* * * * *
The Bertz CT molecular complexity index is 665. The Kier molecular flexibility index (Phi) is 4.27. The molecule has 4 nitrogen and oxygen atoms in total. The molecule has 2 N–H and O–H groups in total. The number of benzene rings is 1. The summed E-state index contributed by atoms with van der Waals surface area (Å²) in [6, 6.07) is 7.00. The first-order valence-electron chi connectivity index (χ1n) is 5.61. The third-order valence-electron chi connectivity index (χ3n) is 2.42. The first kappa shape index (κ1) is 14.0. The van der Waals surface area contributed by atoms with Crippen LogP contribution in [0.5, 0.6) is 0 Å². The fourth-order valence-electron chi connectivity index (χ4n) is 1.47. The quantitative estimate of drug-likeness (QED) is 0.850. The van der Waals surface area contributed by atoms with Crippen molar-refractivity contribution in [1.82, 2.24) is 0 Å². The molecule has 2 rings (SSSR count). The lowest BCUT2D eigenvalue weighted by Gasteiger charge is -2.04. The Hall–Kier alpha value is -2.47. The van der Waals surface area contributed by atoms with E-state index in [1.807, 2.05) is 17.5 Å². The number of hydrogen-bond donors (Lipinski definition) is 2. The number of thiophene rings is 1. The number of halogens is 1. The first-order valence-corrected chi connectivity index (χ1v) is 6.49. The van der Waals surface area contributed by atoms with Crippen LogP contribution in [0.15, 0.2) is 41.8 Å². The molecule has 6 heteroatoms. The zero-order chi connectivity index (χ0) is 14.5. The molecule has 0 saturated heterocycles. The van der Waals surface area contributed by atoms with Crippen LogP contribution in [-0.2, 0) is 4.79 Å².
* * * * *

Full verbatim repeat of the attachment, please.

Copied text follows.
The Bertz CT molecular complexity index is 665. The Kier molecular flexibility index (Phi) is 4.27. The molecule has 4 nitrogen and oxygen atoms in total. The molecule has 2 N–H and O–H groups in total. The number of benzene rings is 1. The summed E-state index contributed by atoms with van der Waals surface area (Å²) in [6, 6.07) is 7.00. The first-order valence-electron chi connectivity index (χ1n) is 5.61. The third-order valence-electron chi connectivity index (χ3n) is 2.42. The first kappa shape index (κ1) is 14.0. The van der Waals surface area contributed by atoms with Crippen LogP contribution in [0.5, 0.6) is 0 Å². The fourth-order valence-electron chi connectivity index (χ4n) is 1.47. The quantitative estimate of drug-likeness (QED) is 0.850. The van der Waals surface area contributed by atoms with Crippen molar-refractivity contribution in [1.82, 2.24) is 0 Å². The molecule has 2 rings (SSSR count). The lowest BCUT2D eigenvalue weighted by Gasteiger charge is -2.04. The Hall–Kier alpha value is -2.47. The van der Waals surface area contributed by atoms with E-state index in [1.807, 2.05) is 17.5 Å². The number of hydrogen-bond donors (Lipinski definition) is 2. The number of thiophene rings is 1. The number of halogens is 1. The first-order valence-corrected chi connectivity index (χ1v) is 6.49. The van der Waals surface area contributed by atoms with Crippen LogP contribution in [0.15, 0.2) is 41.8 Å². The molecule has 6 heteroatoms. The zero-order chi connectivity index (χ0) is 14.5. The molecule has 0 saturated heterocycles. The van der Waals surface area contributed by atoms with Crippen LogP contribution in [-0.2, 0) is 4.79 Å².